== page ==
Iowa governor Chet Culver hopes the national Democratic party will back Iowa this weekend when it comes to the state holding onto its first in the nation caucus status. Culver says Iowa has done everything right, and he believes the rules need to be followed. He says every four years there’s a process and Iowa worked with that process and got the votes from the rules and bylaws committee to be the first in 2008.
Culver says he believes there will be consequences for those states who try to break the rules, "otherwise states would just pick a date and have their caucus or primary, and you’d have no formal process, and that just doesn’t make any sense." Culver says he’s focus on one thing.
Culver says the number one concern he has is that Iowa has the first caucus in the nation, which is scheduled for January 14th. He says they hope to keep that date, but what happens with other states is up to Democratic Party national chairman Howard Dean. Culver wants to see the leaders stick to the rules that were approved for 2008. "Most importantly, I hope that there’s a show for states like Iowa and New Hampshire, so that we can maintain our traditional leadoff roles," Culver says.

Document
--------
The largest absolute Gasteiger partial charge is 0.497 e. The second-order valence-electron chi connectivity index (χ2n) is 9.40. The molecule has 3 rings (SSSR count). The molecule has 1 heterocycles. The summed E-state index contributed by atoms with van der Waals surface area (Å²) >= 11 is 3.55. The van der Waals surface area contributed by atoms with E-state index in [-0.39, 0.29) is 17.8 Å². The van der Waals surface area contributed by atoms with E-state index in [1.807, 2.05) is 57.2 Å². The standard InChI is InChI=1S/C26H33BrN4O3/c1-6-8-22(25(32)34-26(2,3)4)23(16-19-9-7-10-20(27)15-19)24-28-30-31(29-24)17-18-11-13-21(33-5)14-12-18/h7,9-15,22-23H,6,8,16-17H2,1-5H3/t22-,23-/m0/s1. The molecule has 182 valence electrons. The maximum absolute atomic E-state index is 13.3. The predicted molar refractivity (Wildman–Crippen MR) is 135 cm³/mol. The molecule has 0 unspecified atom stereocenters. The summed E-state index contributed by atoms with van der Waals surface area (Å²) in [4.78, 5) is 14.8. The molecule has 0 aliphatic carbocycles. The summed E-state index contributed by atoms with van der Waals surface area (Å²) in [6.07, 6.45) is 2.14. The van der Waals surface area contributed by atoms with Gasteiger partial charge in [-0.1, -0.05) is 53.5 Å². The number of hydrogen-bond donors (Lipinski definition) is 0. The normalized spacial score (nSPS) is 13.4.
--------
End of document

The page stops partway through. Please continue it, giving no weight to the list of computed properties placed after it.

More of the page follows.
Culver says he talked with national officials last weekend. Culver says he talked with Dean and Governor Lynch of New Hampshire over the weekend and says they’re all on the same page and keeping the lines of communication open, "because of that, I think in the end that will bode well for the state."
South Carolina’s Republican Party moved its contest ahead — starting talk of states moving their primaries ahead also, and forcing Iowa to look at moving the caucuses to stay in first place. State law requires Iowa’s Caucuses to be held eight days ahead of any other state’s contest.